D-Day Sailor Receives Juno Beach Maple Leaf

| February 14, 2021

Bill Cameron in his sailor’s uniform (forposterityssake.ca).

It had been 14 days since family could visit D-Day veteran William “Bill” H. Cameron at his retirement residence in Surrey, British Columbia.

But when Bill’s daughter, Donna Roy, finally arrived she came bearing a special gift: a Canadian flag that flew at the Juno Beach Centre late last year. Mr. Cameron, a Canadian sailor who served aboard HMCS Kitchener between 1944 and 1945, recently celebrated his 97th birthday.

The flag has special meaning for Bill, who has vivid memories of his service aboard HMCS Kitchener (pennant number K 225). The Kitchener was one of 20 of the famous Flower-class corvettes deployed by the Royal Canadian Navy (RCN) during Operation Neptune, the naval phase of the Normandy landings, on 6 June 1944. And Bill’s was the only Canadian corvette to escort a wave of troops to their disembarkation point that day.

Bill volunteered for the navy in 1943, joining in Vancouver at HMCS Discovery. He trained on both coasts before joining the Kitchener in January 1944 at Liverpool, Nova Scotia. The corvette had already seen action, especially during Operation Torch, the invasion of Northwest Africa. A new crew and a new commanding officer, Lieutenant John “Jack” Errington Moles RCNVR, began preparing the ship for action following an extensive refit begun in October 1943.

Before he joined the crew, Bill’s corvette, HMCS Kitchener, starred as HMCS Donnaconna starred in Corvette K-225, a Hollywood film made and released in 1943.

The crew first sailed to Bermuda, preparing for convoy escort duty. Bill’s assignment was as a gunner on one of the corvette’s 20mm anti-aircraft cannons. He recalls rough seas during this first voyage in “this ferocious hurricane area. It was what you call a quick orientation!” The sea was so rough that the Kitchener had to put into port for repairs before beginning convoy escort duties in the North Atlantic.

Next, the corvette sailed for the United Kingdom, and began preparing to support the highly-anticipated “Second Front”. In late April 1944, the Kitchener participated in an anti-submarine exercise in Lough Foyle, off Londonderry, Northern Ireland. After concluding these and other exercises, the corvette arrived off Plymouth, where the American task force was gathering for its part in the D-Day landings. The Kitchener tied up alongside the USS Augusta, a Northampton-class cruiser that served as Lieutenant-General Omar N. Bradley’s (1st US Army) headquarters on D-Day.

The Kitchener was initially tasked with escorting two First World War-vintage battleships across the English Channel. The Allies would sink these vintage warships off the Normandy coast to create breakwaters for the Mulberry artificial harbour at Omaha Beach. Bill remembers, “This did not sit very well with our captain or crew, to be going into this kind of battle with these two old ships. So our captain had our duties changed to join in the US navy escort group, protecting troop landing craft and ships at Omaha Beach.”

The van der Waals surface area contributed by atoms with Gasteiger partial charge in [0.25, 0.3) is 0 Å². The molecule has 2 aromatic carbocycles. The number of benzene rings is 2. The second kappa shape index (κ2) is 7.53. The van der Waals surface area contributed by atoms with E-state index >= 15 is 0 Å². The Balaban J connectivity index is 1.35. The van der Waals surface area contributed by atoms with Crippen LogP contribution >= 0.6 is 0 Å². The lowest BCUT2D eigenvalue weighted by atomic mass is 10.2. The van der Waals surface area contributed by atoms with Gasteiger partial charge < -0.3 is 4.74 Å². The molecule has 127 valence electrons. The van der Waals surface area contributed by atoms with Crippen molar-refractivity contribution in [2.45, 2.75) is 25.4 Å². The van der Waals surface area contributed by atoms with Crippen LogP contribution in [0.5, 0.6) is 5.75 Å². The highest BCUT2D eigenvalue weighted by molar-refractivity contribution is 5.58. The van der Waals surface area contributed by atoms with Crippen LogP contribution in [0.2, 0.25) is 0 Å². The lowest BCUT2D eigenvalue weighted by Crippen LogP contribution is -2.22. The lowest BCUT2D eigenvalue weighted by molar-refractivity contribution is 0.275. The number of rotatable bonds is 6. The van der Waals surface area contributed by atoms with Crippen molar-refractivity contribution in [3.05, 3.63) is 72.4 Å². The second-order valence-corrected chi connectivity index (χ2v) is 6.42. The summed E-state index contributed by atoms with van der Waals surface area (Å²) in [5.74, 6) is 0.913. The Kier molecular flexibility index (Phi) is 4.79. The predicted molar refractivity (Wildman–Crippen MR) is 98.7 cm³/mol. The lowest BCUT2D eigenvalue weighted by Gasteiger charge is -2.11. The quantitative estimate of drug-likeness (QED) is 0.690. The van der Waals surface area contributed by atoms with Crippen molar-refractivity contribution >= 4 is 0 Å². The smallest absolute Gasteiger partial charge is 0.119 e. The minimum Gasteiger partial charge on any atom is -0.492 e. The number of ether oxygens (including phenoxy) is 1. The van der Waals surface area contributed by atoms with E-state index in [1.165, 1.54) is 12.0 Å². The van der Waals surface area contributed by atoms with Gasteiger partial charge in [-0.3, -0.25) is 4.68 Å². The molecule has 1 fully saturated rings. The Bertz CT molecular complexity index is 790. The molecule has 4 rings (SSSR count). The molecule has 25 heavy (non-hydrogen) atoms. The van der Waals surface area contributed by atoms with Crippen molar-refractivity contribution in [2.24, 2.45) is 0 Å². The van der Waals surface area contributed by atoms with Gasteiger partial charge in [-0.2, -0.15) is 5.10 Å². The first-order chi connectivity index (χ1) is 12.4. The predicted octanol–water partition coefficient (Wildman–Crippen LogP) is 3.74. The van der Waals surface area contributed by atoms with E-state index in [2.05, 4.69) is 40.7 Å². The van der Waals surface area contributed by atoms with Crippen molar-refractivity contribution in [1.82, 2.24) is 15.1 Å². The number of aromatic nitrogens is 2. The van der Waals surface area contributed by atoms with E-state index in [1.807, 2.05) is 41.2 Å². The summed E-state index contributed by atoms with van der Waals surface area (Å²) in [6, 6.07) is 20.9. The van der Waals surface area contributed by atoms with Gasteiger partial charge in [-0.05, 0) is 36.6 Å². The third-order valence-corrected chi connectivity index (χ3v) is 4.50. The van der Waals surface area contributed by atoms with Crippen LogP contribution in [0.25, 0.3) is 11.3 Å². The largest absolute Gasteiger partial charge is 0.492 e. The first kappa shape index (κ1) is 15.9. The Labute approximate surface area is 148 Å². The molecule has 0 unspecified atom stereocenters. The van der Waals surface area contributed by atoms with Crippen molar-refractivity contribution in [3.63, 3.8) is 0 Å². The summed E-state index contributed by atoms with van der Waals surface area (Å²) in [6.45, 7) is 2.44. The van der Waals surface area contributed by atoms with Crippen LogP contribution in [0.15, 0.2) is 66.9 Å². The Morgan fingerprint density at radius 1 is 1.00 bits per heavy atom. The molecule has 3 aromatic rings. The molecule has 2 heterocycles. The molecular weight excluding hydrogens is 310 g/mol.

Senior commanders watch operations from the bridge of USS Augusta, off Normandy, 8 June 1944. General Omar N. Bradley is second from the left, wearing glasses. (National Archives and Records Administration).

The landings at Omaha Beach were tumultuous. The experiences of these assault troops are immortalized in all of their grim details by the opening scene in Saving Private Ryan. Bill recalls observing the situation on the beach through binoculars, “From our vantage point we could see that the soldiers not only had to transit from the barges in questionable water depth along with the Nazi firepower coming from the bluffs above.”

The little Canadian corvette then took up position to defend the USS Augusta from airborne or underwater attack. Bill remembers that although they often saw bodies floating in the water, orders were not to rescue them. He manned his anti-aircraft gun and fired at any enemy aircraft he identified. “We were all very afraid we would be sunk or killed, but at the same time we knew we had a job to do. Our skilled captain managed to maneuver our ship such that we did not lose a single man.”

After a busy day, the Kitchener escorted USS Augusta back to Plymouth and continued to Milford Haven, Wales. From here, Bill and his shipmates protected ships in the English Channel for the balance of the war.

Bill Cameron served aboard HMCS Kitchener until May 1945, when the ship returned to Canada. He married in 1949 and visited Normandy for the 70th anniversary of D-Day in 2014 and the 75th in 2019. Bill received the Legion of Honour from the French government in 2016 for his role in the D-Day landings.

A different kind of yearbook: this photograph of HMCS Kitchener (K 225) is surrounded by signatures from the ship’s crew upon arriving in Halifax at the end of the war. Mr. Cameron’s name is at the bottom of the rightmost column. (Courtesy of Bill Cameron, The Memory Project).

The Juno Beach Centre is honoured to gift one of our flags to Mr. Cameron. If you know a veteran we should send a flag to, please contact us about our Flag Sponsorship Program. This program raises funds so that the Centre may continue to tell incredible stories like Bill Cameron’s.

We wish Bill the best of health. We hope to include his profile in our Legacy of Honour video interview series once it is safe.

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Dispatches from Juno shares all the news, events, and stories from the Juno Beach Centre in France and Canada. Interested in contributing a story to the blog? Email the editor at jbca@junobeach.org.

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